Doctors Without Borders, a humanitarian group based in France, says more than 350 people were killed in an apparent chemical weapons attack. The United Nations says more than100,000 people have died in more than two years of civil war.

British Foreign Secretary William Hague has called for a "strong response" to the use of chemical weapons. His German counterpart, Guido Westerwelle, said Germany would support any "consequences" of the Syria attack.

However, the White House appears wary of getting into a wider war and is suspicious of rebel aims.

"They do not want to create chaos and a vacuum that would either open the pathway to al-Qaeda or create such disorder that it might trigger the... 'you broke it, you own it' rule," said Jonah Blank, a political analyst at RAND Corp., a think tank.

U.S. Defense officials told the Associated Press that the Navy had sent a fourth warship armed with ballistic missiles into the eastern Mediterranean Sea but without immediate orders for any missile launch into Syria.

Navy ships are capable of a variety of military actions, including launching Tomahawk cruise missiles as they did against Libya in 2011 as part of an international action that led to the overthrow of the Libyan government.

A limited strike would allow Obama to say he's following through on his warning a year ago that Assad would incur "game changing" action if he used chemical weapons, said Tony Badran, an analyst at the Foundation for the Defense of Democracies. However, it would also allow Assad to continue prosecuting the war and spread violence into neighboring countries.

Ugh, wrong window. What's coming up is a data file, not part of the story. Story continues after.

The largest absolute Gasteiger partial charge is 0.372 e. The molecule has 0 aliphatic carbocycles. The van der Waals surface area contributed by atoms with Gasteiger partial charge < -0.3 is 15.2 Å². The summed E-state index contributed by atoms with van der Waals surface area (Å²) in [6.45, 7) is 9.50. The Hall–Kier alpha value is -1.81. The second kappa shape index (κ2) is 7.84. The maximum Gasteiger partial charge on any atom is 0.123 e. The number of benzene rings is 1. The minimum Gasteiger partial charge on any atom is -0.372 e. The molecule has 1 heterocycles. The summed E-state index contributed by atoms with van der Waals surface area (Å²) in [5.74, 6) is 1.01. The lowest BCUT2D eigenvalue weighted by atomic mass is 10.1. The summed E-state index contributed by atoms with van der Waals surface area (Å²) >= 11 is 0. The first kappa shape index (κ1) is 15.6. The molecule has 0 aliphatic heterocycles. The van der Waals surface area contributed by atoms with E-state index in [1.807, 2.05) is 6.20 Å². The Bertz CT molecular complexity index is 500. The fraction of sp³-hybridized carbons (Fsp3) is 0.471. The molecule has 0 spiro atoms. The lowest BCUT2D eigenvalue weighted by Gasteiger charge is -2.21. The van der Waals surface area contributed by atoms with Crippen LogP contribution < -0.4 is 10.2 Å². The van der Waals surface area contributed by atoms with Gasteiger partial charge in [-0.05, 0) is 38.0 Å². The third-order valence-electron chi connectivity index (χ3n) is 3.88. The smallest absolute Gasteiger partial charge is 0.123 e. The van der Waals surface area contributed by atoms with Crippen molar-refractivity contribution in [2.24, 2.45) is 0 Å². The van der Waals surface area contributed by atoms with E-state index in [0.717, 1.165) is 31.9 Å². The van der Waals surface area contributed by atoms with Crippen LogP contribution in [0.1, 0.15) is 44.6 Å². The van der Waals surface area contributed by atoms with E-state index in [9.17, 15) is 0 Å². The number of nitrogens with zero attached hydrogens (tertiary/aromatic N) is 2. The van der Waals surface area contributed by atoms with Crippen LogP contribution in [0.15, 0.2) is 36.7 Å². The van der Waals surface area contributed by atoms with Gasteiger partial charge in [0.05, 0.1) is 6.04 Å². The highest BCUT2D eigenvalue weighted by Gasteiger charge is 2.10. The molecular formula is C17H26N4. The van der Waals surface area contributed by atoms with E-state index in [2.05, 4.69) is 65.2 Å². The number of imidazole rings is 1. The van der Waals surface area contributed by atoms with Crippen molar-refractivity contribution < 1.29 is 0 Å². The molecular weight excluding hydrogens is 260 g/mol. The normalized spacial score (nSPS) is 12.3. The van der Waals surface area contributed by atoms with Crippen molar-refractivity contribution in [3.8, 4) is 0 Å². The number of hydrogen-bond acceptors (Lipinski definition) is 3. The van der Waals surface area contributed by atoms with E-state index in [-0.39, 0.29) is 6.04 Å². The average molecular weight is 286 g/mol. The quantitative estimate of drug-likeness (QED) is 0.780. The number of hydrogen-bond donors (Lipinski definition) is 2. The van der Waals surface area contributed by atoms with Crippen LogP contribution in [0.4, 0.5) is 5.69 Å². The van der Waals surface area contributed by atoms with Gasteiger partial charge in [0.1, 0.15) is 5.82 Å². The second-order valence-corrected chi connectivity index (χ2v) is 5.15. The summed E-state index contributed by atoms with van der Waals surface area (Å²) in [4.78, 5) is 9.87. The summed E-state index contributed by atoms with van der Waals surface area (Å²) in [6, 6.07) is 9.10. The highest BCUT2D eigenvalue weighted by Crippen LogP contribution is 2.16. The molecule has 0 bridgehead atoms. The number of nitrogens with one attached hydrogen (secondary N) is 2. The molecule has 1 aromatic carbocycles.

"The casualty toll, the ability of unsavory actors to further entrench themselves, the ability of Assad to consolidate a part of the country under his control and continuing to destabilize neighbors - all that stuff continues to play out" under a limited strike, Badran said.

It's not even clear whether a limited strike would prompt the Assad regime to refrain from using chemical weapons again, said Ken Pollack, a former CIA analyst and former Middle East expert at the National Security Council.

It's unclear who's making decisions and what the Syrian command structure is, and "that makes it really hard to structure a deterrence message or to know how it will be received," he said.